Biology and ecology of the family Eucalanidae in the North Western Indian Ocean

Date of Award




Degree Name

Doctor of Philosophy (Ph.D.)


Marine Biology and Fisheries

First Committee Member

Sharon L. Smith, Committee Chair


Eight species of the subfamilies Eucalaninae (Eucalanus elongatus, Paraeucalanus sewelli and P. attenuatus) and Subeucalaninae (Subeucalanus crassus, S. mucronatus, S. subtenuis, S. subcrassus and S. pileatus) inhabit the North Western Indian Ocean (NWIO). The development of morphological characteristics in the six copepodid stages, the reproductive strategy and the morphology and elemental composition of the teeth on the pair of dentate mandibles was investigated in each species.A key finding was that extra setae (one or more) on the coxa of the maxilliped of P. sewelli (mean TL = 5295 +/- 79 mum) distinguish all its six copepodid stages it from P. attenuatus (mean TL = 4450 +/- 71 mum). The present study agrees with Fleminger (1973), Geletin (1976) and the molecular phylogeny of the family Eucalanidae (Goetze, 2003) and finds no taxonomic basis for grouping any of the genera into an emergent taxon such as a subfamily as suggested by (Geletin, 1976) when additional criteria such as the ovary structure of adult females and tooth morphology of all copepodid stages are considered.Three different species groups with distinct reproductive strategies were evident: (i) annual reproduction with diapause; Paraeucalanus sewelli and Subeucalanus crassus, (ii) biannual reproduction with quiescence; Eucalanus elongatus and S. mucronatus and (iii) continuous reproduction and active year-round; P. attenuatus, S. subtenuis, S. subcrassus and S. pileatus. Potential competitors used contrasting reproductive strategies consequently, the center of distribution and abundance of the developmental stages of a pair or group of potential competitors occurred at different times and habitats. The spatio-temporal separation enabled them to partition consumption in the epipelagic layer seasonally and/or horizontally and attain niche separation. For example, P. sewelli reproduced in the SWM season, was restricted to the coastal upwelling habitat and accumulated lipids at stage C5 for diapause. In contrast, P. attenuatus reproduced in the Northeast Monsoon (NEM) season, was widely dispersed extending offshore to the center of the NWIO, lacked arrested development and had minimal lipid storage.The morphology of the teeth was influenced by phylogeny (distinct structure in each genus) and suitable for herbivory. The mineralized tooth cap in any species contained the organic elements (% weight); carbon (41% +/- 4, N=610), nitrogen (19% +/- 3, N=610) and oxygen (27% +/- 2, N=610) and various inorganic elements. However, fluorine (8% +/- 0.8, N=610) and silicon (2.82% +/- 1.74, N=610), probably bound up in a compound such as fluorosilicate, were the most important. The condition of the tooth cap (intact or abraded) consistently accounted for differences in the proportion of silicon among the teeth on a single mandible, or copepodid stage or the eight species. Teeth with an intact cap had a higher than average percentage of silicon (>2.82% +/- 1.74, N=610). Differential chemical composition of the teeth may be related to habitat partitioning. For example, species (P. sewelli and S. crassus) that reproduced in the SWM season and whose distribution was restricted to the coastal upwelling habitat dominated by diatoms had robust intact teeth with a higher than average content of silicon (>2.82% +/- 1.74, N=610). All the species with a widespread spatio-temporal distribution and most likely a diverse diet had abraded tooth caps depleted of silicon (<2.82% Si +/- 1.74, N=610).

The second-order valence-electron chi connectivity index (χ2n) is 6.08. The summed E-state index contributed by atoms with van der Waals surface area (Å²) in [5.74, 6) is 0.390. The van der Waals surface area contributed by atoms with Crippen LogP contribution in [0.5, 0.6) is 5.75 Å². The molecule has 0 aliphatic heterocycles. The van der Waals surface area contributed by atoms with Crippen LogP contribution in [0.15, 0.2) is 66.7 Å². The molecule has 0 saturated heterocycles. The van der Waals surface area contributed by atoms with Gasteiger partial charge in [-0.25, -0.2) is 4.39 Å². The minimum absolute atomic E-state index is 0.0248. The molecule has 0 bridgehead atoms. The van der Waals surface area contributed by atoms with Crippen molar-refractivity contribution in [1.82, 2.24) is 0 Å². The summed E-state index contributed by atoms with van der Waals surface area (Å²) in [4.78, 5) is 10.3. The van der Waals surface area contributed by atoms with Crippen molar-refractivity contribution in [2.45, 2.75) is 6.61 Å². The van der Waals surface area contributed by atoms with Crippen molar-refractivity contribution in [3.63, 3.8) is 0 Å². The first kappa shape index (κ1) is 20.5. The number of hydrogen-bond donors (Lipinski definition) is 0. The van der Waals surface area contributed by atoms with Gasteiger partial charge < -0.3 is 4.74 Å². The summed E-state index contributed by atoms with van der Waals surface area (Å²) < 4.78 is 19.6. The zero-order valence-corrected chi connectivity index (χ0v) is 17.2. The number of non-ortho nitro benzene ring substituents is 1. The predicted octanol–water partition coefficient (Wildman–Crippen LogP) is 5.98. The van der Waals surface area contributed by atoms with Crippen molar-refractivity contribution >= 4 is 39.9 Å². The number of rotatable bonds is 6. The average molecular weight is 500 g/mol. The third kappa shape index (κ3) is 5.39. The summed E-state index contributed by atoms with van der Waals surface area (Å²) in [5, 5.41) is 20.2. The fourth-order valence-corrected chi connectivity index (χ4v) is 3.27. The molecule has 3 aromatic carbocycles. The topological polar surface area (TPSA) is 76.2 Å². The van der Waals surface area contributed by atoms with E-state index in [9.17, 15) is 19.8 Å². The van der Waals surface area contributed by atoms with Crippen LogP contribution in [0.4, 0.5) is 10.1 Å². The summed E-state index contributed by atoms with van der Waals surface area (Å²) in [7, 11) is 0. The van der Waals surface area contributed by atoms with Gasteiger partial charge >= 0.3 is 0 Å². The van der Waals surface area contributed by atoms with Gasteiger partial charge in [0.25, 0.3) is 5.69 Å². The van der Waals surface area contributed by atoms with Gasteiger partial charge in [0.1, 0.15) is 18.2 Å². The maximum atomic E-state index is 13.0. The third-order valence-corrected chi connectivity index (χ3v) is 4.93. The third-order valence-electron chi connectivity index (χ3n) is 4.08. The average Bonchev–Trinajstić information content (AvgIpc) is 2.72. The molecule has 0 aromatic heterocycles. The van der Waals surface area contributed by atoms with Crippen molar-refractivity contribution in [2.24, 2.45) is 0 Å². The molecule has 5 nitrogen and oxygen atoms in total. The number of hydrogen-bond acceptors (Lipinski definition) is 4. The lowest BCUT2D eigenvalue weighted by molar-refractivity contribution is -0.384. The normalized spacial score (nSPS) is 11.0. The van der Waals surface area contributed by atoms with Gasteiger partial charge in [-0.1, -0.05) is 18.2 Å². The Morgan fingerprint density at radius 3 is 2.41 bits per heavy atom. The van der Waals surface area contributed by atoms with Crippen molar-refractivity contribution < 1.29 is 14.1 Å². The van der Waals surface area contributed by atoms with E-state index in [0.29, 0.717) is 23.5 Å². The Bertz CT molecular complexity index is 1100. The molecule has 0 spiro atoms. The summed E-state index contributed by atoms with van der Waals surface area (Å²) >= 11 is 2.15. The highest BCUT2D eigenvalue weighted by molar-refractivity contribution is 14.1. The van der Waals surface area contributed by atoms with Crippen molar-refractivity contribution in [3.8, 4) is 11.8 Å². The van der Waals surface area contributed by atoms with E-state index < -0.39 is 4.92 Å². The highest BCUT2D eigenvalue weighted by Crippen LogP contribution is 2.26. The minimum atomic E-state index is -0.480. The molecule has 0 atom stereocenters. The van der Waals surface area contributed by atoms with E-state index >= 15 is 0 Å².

Biology, Ecology; Biology, Oceanography

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